WASHINGTON — The United States threatened on Wednesday to halt talks with Russia on the Syria war and scrap plans for joint military targeting of Islamist militants unless the Russian and Syrian militaries stopped bombing Aleppo.
The threat, conveyed via telephone by Secretary of State John Kerry to his Russian counterpart, Foreign Minister Sergey V. Lavrov, was the sharpest warning the Americans have made to the Russians over Syria since their Sept. 9 collaboration on a cease-fire collapsed last week.
It came as the Syrians and their Russian allies bombarded insurgent-held areas of eastern Aleppo, the divided northern Syrian city, for the sixth consecutive day in what they have described as a determined effort to eradicate terrorists.
Residents and rescue workers in Aleppo say hundreds of civilians have been killed, many of them children.
Kerry told Lavrov, “The United States is making preparations to suspend US-Russia bilateral engagement on Syria, including on the establishment of the Joint Implementation Center, unless Russia takes immediate steps to end the assault on Aleppo and restore the cessation of hostilities,” the State Department said in a statement.
Kerry also “expressed grave concern,” to Lavrov, the statement said, about Russian and Syrian attacks on hospitals, the water supply network, and other civilian infrastructure. Some of the airstrikes, Kerry said, included the use of incendiary weapons and bunker-buster bombs, heavy-duty explosives that kill indiscriminately.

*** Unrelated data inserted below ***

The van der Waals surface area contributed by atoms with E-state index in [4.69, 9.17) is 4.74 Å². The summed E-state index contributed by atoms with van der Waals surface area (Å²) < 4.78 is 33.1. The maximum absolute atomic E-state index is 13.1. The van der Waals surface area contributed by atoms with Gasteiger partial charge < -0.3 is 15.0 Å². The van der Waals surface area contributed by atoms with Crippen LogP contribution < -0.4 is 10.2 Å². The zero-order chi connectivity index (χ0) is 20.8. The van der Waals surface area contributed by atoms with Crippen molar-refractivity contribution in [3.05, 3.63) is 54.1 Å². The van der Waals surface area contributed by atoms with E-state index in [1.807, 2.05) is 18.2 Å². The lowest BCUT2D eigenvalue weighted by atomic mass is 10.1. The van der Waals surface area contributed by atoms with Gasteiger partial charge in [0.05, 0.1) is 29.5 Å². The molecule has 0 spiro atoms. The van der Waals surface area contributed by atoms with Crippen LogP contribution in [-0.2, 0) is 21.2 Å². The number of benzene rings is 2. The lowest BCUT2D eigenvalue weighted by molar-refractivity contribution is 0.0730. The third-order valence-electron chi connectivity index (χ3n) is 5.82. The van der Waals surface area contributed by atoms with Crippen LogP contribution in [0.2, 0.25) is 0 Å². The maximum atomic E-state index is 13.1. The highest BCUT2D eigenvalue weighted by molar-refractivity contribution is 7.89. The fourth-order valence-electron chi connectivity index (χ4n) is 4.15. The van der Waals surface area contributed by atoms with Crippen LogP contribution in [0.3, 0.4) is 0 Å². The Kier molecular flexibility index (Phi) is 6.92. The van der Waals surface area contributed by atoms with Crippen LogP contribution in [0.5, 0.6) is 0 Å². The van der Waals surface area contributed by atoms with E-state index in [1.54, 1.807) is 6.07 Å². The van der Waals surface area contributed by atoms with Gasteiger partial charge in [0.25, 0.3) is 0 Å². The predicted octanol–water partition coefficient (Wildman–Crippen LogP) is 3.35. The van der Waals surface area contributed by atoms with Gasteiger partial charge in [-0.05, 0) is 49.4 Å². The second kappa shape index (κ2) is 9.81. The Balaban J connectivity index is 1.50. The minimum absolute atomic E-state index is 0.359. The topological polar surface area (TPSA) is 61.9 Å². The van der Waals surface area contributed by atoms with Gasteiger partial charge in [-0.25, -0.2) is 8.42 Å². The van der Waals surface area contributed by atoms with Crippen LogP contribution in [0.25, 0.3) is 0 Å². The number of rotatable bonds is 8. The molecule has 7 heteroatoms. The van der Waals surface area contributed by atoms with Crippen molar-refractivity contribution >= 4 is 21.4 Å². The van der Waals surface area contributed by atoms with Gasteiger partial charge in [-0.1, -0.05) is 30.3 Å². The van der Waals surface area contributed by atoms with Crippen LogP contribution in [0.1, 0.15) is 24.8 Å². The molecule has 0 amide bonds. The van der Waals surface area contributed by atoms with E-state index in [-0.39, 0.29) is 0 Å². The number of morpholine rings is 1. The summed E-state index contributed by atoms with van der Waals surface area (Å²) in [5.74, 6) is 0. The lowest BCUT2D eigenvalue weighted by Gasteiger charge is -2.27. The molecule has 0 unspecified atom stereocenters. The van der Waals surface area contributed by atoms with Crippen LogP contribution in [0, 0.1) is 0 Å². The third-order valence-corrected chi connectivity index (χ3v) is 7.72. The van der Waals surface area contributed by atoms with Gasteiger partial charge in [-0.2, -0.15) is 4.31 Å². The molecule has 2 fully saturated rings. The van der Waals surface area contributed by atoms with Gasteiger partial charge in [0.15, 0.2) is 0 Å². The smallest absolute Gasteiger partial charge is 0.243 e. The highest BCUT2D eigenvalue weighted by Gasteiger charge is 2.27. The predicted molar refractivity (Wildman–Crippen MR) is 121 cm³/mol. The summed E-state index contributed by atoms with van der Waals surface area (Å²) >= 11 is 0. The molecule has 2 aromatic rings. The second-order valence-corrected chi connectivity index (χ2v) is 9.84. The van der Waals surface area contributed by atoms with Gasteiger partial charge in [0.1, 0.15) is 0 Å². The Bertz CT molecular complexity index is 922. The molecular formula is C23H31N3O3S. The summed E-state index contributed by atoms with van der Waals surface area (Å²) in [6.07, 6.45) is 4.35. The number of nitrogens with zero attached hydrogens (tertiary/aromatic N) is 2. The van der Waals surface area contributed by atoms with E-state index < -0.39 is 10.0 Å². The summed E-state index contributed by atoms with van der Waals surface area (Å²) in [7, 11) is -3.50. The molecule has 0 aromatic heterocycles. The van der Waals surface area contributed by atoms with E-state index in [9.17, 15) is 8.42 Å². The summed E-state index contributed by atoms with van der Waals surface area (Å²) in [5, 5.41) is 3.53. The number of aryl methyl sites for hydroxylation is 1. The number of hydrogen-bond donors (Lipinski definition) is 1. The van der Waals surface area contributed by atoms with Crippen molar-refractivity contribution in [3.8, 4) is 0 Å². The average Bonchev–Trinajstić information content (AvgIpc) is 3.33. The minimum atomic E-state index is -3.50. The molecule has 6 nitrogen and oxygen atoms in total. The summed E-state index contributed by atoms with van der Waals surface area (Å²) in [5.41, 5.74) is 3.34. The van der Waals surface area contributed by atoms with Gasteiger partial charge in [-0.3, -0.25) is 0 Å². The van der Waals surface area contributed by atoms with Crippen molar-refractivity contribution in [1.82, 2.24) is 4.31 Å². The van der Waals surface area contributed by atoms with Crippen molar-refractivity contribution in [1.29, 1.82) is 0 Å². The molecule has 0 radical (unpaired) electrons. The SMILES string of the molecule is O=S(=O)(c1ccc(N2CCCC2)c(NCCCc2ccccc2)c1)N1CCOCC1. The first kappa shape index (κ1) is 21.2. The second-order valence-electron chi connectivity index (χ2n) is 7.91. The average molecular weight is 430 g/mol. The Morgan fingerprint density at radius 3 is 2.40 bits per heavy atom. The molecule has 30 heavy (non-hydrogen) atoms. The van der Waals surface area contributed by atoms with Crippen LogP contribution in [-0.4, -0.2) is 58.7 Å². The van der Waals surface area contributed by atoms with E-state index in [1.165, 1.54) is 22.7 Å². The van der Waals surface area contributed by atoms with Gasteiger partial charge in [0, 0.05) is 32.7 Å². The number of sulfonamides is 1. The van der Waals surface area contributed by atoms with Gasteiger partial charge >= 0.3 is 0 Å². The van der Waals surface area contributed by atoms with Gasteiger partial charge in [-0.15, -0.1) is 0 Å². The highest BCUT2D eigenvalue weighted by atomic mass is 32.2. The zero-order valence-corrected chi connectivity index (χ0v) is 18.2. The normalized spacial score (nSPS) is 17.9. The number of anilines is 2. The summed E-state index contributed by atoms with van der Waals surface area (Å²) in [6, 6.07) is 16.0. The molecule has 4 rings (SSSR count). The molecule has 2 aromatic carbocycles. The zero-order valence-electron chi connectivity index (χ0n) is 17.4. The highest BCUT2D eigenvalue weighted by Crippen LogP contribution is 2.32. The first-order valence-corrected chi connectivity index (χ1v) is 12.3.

The Obama administration has repeatedly said that it is Russia’s responsibility to stop its own attacks and to ensure that Syrian President Bashar Assad complies with the agreement Kerry and Lavrov reached nearly three weeks ago in Geneva to reduce violence in the Syria conflict and allow humanitarian aid into besieged areas.
The two clashed over the conflict in the UN Security Council last week, when Lavrov said the United States had failed to persuade moderate Syrian opposition groups to separate themselves from extremist fighters and abide by a cease-fire.
Kerry said the Russian and Syrian militaries were primarily responsible for the continuing violence, including the Sept. 19 bombing of an aid convoy to Aleppo, which US officials say was carried out by Russian aircraft despite Russian denials.
But until Wednesday, Kerry had said that he was still waiting to hear Russia’s proposals for restoring the cease-fire.
John Kirby, the State Department spokesman, said in a statement, “The secretary stressed that the burden remains on Russia to stop this assault and allow humanitarian access to Aleppo and other areas in need.”
Even by the standards of the Syrian conflict, in which roughly 500,000 people have been killed since 2011, the violence has soared this year.
Russian and Syrian forces have carried out 2,506 airstrikes since Jan. 1, according to IHS Jane’s Terrorism and Insurgency Center. Forty percent of these strikes, it said, were carried out in the Aleppo region, mainly in Aleppo city.
The Russian and Syrian airstrikes in the Aleppo area have killed at least 1,937 Syrians, more than half of them civilians.